Now the clocks have changed and temperatures are dropping, for some people the seasonal blues start to kick in.
As well as getting plenty of sleep, taking exercise and drinking water, it is vital to look at your diet when thinking about mental health over the winter months. If you are fuelling your body with good food and vital nutrients, you are feeding your brain as well.
We have looked at some of the foods that can keep mind, body and soul in good spirits however cold and cloudy it is.
Nutritionists suggest eating 2 – 3 portions of oily fish, such as salmon, each week. The reason oily fish is thought to be a great brain food is because it is naturally high in the omega-3 needed to produce the chemicals in the brain that are responsible for our moods. It is thought that a balanced diet packed with vegetables, fruits, nuts and beans, plus fish can help manage depression and whether it is baked, grilled or served as sushi, salmon is a winner for the shopping list.
Another fantastic source of brain boosting omega 3 comes in the form of the humble walnut. Our bodies don’t function well without omega 3 and eating these as a snack can really help to reduce symptoms of depression as well as maintaining general health. If they are too bitter to eat alone, make into a smoothie, create a nut butter with added almonds, or mix with dried fruit.
Green Leafy Veg
Dark, leafy greens like kale, spinach and Swiss chard are really powerful immune-boosting and anti-cancer foods that should always be part of your diet. Add to salads, roast dinners and even workout smoothies, but whatever you do, eat them.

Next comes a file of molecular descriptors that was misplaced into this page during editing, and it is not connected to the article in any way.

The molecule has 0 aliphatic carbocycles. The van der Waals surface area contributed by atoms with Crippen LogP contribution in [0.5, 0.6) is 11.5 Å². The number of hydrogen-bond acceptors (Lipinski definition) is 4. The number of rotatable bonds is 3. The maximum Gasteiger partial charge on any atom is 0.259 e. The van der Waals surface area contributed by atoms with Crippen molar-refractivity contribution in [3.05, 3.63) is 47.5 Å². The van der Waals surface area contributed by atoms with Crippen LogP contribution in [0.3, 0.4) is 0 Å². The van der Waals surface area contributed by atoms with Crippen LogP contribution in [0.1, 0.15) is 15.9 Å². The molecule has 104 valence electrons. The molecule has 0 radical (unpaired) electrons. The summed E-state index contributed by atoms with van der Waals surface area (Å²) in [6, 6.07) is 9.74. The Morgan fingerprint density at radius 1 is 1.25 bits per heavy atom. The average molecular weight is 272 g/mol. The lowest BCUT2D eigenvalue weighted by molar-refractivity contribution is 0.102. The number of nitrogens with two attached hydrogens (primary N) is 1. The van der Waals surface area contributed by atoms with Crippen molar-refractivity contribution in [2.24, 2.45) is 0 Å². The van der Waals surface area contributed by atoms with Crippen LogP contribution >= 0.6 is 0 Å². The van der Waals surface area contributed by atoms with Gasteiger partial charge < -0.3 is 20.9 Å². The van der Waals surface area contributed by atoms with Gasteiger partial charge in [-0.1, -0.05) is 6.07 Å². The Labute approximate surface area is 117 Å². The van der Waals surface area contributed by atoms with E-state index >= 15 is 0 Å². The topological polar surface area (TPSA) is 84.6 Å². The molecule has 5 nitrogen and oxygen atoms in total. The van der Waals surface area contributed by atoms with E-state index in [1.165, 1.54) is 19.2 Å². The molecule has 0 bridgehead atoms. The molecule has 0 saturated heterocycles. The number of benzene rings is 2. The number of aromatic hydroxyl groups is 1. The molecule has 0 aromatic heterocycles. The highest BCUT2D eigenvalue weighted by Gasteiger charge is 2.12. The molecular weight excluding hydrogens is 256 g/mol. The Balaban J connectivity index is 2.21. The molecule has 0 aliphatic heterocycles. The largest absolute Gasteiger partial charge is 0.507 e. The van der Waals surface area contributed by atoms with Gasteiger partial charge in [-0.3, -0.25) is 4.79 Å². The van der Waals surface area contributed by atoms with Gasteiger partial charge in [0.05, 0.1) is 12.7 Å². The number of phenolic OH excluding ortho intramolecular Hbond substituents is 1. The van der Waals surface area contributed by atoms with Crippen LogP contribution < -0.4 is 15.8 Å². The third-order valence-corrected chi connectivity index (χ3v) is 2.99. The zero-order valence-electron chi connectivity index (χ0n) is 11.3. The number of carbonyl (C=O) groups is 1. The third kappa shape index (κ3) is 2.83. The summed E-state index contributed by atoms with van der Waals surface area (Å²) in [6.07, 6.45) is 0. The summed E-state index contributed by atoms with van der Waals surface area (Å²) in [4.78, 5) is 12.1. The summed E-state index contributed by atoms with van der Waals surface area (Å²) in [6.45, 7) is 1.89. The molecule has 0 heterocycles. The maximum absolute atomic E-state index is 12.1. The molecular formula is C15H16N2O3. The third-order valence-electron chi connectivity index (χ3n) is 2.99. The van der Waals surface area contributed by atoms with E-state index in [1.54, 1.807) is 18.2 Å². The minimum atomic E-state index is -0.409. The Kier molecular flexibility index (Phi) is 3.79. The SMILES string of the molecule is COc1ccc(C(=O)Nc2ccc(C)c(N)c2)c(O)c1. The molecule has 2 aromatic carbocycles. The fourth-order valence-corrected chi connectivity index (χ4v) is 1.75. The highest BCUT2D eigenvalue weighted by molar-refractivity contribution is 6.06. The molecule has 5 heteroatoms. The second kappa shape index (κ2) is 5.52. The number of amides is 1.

Broccoli, berries, tomatoes, cauliflower and cabbage are great in the winter months because they are bursting with the antioxidants that help keep us healthy as well as boosting concentration levels. A rainbow of colours in your diet is always good and as well as being packed with vitamins and minerals, the vibrant collection on your plate might even make you smile.
You might not know this but mushrooms are really good for your mental health. Their chemical properties found within them oppose insulin, which helps lower blood sugar levels, and this keeps your mood even and stable and helps prevent those tricky sudden dips. They also promote healthy gut bacteria and because the nerve cells in our gut make up to 90% of our serotonin — the key neurotransmitters that keep us happy – it is vital to look after our intestinal health if we want our mental wellbeing to follow suit.
One key factor to good mental health is balanced hormone levels and this can be achieved when you eat enough plant-based oestrogen foods which include and pulses, vegetables, beans and soya bean based products like miso. You can easily add miso to your diet by having soup at lunch or dinner time or having it as an afternoon drink instead of a caffeine loaded coffee.
As well as tasting great and being totally versatile, tomatoes are on the list because they contain folic acid and alpha-lipoic acid, both of which are great depression fighters.
Back to those omega 3s with the appearance of seeds. Flaxseeds, hemp seeds, and chia seeds might look tiny but they are massive when it comes to your mood because they are rich in these amazing fatty acids. Sprinkle on cereal and salads, add to soups and use them in your baking and you will be smiling all day long.
Team Pure Beauty